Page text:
Interesting. I use this technique, and others (syncopations, cross phrasing, etc) constantly... drives my partner nuts (she tends to be a counter, but she's learning).
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The most beautiful part of the dance is often found in between the steps... and in the movement within the stillness.
elisedance
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« Reply #22 on: October 23, 2009, 02:30:58 AM »

I'm beginning to live for those still moments more than the movements.  Steps are in essence getting from here to there, but when you get there you DO something Smiley  One of the most wonderful 'steps' in ballroom for me is the pause and stretch when you go into PP during, say, an impetus.
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If you must leave the house, go build a home...

The limit of your love is also the limit of your art...
Dora-Satya Veda
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« Reply #23 on: October 23, 2009, 10:09:00 PM »

sounds great ee Cheesy
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Edward Teller
drj
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« Reply #24 on: November 09, 2009, 05:26:12 PM »

Stillness and motion: how to fill up the stop, the pause, the waiting for the next moment. The hardest thing I did at my first competition was in tango, waiting for my pro's next move. And waiting. And waiting. He did it on purpose; every eye in the room was on us. Stillness is a great tool.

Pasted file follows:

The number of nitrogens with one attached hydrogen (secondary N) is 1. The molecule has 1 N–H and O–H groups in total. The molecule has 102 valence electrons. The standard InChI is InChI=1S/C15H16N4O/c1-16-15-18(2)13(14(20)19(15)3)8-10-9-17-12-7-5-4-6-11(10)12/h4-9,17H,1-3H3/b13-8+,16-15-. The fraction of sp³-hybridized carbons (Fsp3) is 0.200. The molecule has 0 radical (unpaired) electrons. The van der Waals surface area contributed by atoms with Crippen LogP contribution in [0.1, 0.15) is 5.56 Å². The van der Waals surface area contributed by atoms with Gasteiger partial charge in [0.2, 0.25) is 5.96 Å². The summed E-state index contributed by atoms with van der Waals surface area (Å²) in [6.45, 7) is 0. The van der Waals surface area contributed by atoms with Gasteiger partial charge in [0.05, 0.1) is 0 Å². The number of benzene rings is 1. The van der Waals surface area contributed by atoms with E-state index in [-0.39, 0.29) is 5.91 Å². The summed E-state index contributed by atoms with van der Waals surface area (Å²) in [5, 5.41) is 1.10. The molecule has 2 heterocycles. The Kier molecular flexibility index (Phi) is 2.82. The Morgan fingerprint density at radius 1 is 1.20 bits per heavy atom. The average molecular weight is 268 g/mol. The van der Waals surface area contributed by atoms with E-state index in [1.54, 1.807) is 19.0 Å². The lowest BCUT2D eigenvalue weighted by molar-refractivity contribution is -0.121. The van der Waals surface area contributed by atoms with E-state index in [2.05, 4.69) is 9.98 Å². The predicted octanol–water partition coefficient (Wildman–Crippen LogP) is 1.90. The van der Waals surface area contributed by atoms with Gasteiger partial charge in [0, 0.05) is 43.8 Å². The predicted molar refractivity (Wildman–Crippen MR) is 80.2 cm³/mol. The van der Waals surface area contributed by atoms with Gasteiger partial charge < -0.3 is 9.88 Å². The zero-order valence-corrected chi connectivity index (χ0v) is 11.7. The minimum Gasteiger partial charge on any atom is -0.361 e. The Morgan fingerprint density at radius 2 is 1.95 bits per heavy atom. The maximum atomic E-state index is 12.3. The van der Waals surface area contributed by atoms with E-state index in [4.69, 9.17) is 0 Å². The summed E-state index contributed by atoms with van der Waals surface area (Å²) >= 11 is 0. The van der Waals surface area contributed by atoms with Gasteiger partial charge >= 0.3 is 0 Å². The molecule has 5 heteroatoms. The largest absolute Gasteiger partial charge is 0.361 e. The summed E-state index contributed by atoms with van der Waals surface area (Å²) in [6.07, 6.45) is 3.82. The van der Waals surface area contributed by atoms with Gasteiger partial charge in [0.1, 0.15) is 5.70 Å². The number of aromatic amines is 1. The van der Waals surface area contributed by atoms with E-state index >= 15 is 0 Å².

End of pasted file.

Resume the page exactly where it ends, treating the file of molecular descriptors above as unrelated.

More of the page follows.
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ancora imparo
Dora-Satya Veda
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« Reply #25 on: November 09, 2009, 10:18:09 PM »

Yes, we (ladies) wait for decades, centuries and sometimes even for millennia for our partner to do the next step. Wink Cheesy It did take some time to get used to but the lady can learn to enjoy the time spend then the dancing greatly improves. Tongue Grin

DSV
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"As we understand more things, everthing is becoming simpler"

Edward Teller
SwingWaltz
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« Reply #26 on: November 09, 2009, 10:56:52 PM »

If you "just" stop, it looks very beginner. If you "stop and grow", it adds new dimension to the action of inaction with different action.

Are you my dance coach?

He said exactly the same thing, word by word.  Shocked
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elisedance
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« Reply #27 on: November 10, 2009, 06:59:19 AM »

Yes, we (ladies) wait for decades, centuries and sometimes even for millennia for our partner to do the next step. Wink Cheesy It did take some time to get used to but the lady can learn to enjoy the time spent then the dancing greatly improves. Tongue Grin

DSV

Oh how much there is in that bolded bit Smiley  Its the vapour trail  from the previous movement and the foreshaddowing of the next....
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If you must leave the house, go build a home...

The limit of your love is also the limit of your art...
drj
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« Reply #28 on: November 10, 2009, 07:02:39 PM »


  Its the vapour trail  from the previous movement and the foreshadowing of the next....

niiiiiiiiiice image...

how I love the lingering. It's almost as if everything else gets in the way, and is just what I have to do to get to the next moment of linger.
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ancora imparo
samina
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« Reply #29 on: November 10, 2009, 07:07:57 PM »

Ah! One of my fav topics... the movement within the stillness.

mine as well. you've definitely caught my attention, TD... Smiley